There have been a lot of cartoons over the months calling out Elizabeth Warren’s flagrant exaggeration of her ‘native american’ heritage. But this one is the most devastating.
The Hill reports,
What the DNA test shows (and doesn’t)
According to the test, Warren’s DNA is between 1/64 and 1/1032 Columbian, Mexican and/or Peruvian (used as proxies for measuring Cherokee heritage for reasons described in the report); between 0.1 percent and 1.5 percent of her DNA may be Native American in origin; she may have had a Native American ancestor between six to 10 generations back.
Warren depicted this as “slam dunk” proof that she really is of Native American ancestry. This is a base-rate fallacy. In fact, the average white person in America has 0.18 percent Native American DNA — meaning they could be described as about 1/ 556 Native American or as having a Native American ancestor nine to10 generations back. Warren does not seem to have a unique claim to Native American heritage over and above the typical white American.
For comparison: the average U.S. white also has about 0.19 percent African DNA; they can be said to be 1/ 526 black or to have a black ancestor nine to10 generations back. Rachel Dolezal might have about the same genetic claim to being black as Elizabeth Warren does to being Cherokee. Already, memes are circulating comparing the two. Of course, Warren and supporters can make arguments explaining how the two cases are not similar, but this is beside the point. If it has to be explained why or how Warren is substantively different from Dolezal, the war is already lost.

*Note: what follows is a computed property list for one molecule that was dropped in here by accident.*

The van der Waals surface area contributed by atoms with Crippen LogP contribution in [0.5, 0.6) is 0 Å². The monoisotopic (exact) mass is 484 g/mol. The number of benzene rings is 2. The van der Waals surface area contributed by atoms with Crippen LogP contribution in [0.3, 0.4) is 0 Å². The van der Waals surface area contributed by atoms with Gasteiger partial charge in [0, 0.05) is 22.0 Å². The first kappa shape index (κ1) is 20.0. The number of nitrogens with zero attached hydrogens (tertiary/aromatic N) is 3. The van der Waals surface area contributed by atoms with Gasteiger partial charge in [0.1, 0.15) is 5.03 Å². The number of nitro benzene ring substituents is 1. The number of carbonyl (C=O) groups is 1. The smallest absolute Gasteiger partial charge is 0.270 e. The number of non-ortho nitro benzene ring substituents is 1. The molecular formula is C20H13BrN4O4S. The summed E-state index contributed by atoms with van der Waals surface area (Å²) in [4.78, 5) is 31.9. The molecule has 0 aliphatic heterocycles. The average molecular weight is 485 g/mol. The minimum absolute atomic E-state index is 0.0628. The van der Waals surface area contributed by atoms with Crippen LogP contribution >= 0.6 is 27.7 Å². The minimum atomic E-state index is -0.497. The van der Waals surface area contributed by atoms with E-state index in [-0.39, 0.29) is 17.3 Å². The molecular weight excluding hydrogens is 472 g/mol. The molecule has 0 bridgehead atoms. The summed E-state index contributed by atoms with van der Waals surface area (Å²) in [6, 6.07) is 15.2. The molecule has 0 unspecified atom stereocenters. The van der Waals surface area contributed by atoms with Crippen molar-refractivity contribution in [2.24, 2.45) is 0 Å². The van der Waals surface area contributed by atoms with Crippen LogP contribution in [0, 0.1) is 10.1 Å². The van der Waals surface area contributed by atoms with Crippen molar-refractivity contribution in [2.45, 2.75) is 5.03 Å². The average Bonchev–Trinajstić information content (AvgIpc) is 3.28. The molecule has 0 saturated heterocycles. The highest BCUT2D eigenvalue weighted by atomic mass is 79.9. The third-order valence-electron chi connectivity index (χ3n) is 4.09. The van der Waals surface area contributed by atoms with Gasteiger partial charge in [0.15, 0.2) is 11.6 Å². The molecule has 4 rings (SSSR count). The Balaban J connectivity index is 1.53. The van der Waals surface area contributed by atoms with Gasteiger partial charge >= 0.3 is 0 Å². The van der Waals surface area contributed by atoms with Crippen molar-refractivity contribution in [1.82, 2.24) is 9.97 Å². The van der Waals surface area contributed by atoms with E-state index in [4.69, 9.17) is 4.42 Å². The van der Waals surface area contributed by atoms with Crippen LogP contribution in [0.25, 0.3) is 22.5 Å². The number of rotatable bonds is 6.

Rather than acknowledging she has no meaningful claim to Cherokee / Native American heritage or identity, Warren has doubled down. She claims to have “won” the bet, and has demanded Trump donate $1 million to the National Indigenous Women’s Resource Center. The president has refused, insisting he won the wager. Unfortunately, he is correct: although Warren did take the test it did not prove she is “an Indian.”
Genes, race and ethnicity are non-identical and the relationship between them is complicated. Warren is phenotypically white. She has no identifiable Native American ancestor, no clan affiliation, and no meaningful connection to Cherokee language, customs or culture. As a result, even if the DNA test had suggested she could meet the 1/16 blood quantum required by Cherokee for a federally recognized Certificate of Degree of Indian Blood(she was nowhere near this) — it would still not have established Warren is “an Indian.”
It was actually impossible for Warren to actually win Trump’s bet: Cherokee do not decide who is (or is not) one of them the basis of DNA; what matters are clan ancestry, tracing one’s genealogy to an ancestor on the “Dawes Rolls,” or being adopted into a clan by a Clan Mother. Elizabeth Warren fails to meet any of these criteria. As a result, she is simply not Cherokee — not even a little. DNA is irrelevant.
This point was powerfully driven home by the Cherokee Nation’s Secretary of State, who described Warren’s attempt as wrong-headed and insulting. He went on to say that Warren is “undermining tribal interests with her continued claims of tribal heritage” (neither Warren nor her team consulted with Cherokee leadership before conducting the test or releasing the results).
And so, rather than neutralizing Trump’s attacks, it is now has made it far easier to portray Warren as a phony: She appropriated Native American heritage for years in both private and professional settings.